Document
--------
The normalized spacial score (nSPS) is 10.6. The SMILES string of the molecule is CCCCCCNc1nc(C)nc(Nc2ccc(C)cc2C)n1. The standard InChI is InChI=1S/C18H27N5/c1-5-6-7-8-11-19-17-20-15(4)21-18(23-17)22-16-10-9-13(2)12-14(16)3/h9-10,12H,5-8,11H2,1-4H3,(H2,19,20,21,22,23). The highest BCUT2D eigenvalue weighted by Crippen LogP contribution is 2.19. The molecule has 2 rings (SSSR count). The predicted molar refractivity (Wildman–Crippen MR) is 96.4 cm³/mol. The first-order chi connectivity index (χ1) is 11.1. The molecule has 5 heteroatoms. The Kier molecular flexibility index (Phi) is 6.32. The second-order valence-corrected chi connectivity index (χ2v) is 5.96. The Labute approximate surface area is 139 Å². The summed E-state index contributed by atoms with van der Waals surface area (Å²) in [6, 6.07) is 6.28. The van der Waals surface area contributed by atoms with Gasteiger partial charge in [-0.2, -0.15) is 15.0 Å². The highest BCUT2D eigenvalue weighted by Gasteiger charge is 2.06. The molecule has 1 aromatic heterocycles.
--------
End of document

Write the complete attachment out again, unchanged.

The normalized spacial score (nSPS) is 10.6. The SMILES string of the molecule is CCCCCCNc1nc(C)nc(Nc2ccc(C)cc2C)n1. The standard InChI is InChI=1S/C18H27N5/c1-5-6-7-8-11-19-17-20-15(4)21-18(23-17)22-16-10-9-13(2)12-14(16)3/h9-10,12H,5-8,11H2,1-4H3,(H2,19,20,21,22,23). The highest BCUT2D eigenvalue weighted by Crippen LogP contribution is 2.19. The molecule has 2 rings (SSSR count). The predicted molar refractivity (Wildman–Crippen MR) is 96.4 cm³/mol. The first-order chi connectivity index (χ1) is 11.1. The molecule has 5 heteroatoms. The Kier molecular flexibility index (Phi) is 6.32. The second-order valence-corrected chi connectivity index (χ2v) is 5.96. The Labute approximate surface area is 139 Å². The summed E-state index contributed by atoms with van der Waals surface area (Å²) in [6, 6.07) is 6.28. The van der Waals surface area contributed by atoms with Gasteiger partial charge in [-0.2, -0.15) is 15.0 Å². The highest BCUT2D eigenvalue weighted by Gasteiger charge is 2.06. The molecule has 1 aromatic heterocycles.